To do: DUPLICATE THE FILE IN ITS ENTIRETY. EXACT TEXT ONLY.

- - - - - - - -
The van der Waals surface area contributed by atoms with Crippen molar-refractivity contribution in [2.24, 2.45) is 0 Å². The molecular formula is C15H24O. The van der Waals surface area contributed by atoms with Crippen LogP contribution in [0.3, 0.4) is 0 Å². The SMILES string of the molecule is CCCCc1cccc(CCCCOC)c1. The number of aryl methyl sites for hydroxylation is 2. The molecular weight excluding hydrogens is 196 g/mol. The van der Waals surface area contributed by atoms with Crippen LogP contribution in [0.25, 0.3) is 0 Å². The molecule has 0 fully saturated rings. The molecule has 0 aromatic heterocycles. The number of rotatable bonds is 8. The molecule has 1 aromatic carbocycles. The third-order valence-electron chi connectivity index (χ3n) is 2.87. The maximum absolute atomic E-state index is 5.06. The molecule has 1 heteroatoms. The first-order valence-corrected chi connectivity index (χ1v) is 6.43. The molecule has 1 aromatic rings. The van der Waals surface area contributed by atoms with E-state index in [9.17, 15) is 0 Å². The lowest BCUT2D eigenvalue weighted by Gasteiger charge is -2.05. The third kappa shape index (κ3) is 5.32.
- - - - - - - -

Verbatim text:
The van der Waals surface area contributed by atoms with Crippen molar-refractivity contribution in [2.24, 2.45) is 0 Å². The molecular formula is C15H24O. The van der Waals surface area contributed by atoms with Crippen LogP contribution in [0.3, 0.4) is 0 Å². The SMILES string of the molecule is CCCCc1cccc(CCCCOC)c1. The number of aryl methyl sites for hydroxylation is 2. The molecular weight excluding hydrogens is 196 g/mol. The van der Waals surface area contributed by atoms with Crippen LogP contribution in [0.25, 0.3) is 0 Å². The molecule has 0 fully saturated rings. The molecule has 0 aromatic heterocycles. The number of rotatable bonds is 8. The molecule has 1 aromatic carbocycles. The third-order valence-electron chi connectivity index (χ3n) is 2.87. The maximum absolute atomic E-state index is 5.06. The molecule has 1 heteroatoms. The first-order valence-corrected chi connectivity index (χ1v) is 6.43. The molecule has 1 aromatic rings. The van der Waals surface area contributed by atoms with E-state index in [9.17, 15) is 0 Å². The lowest BCUT2D eigenvalue weighted by Gasteiger charge is -2.05. The third kappa shape index (κ3) is 5.32.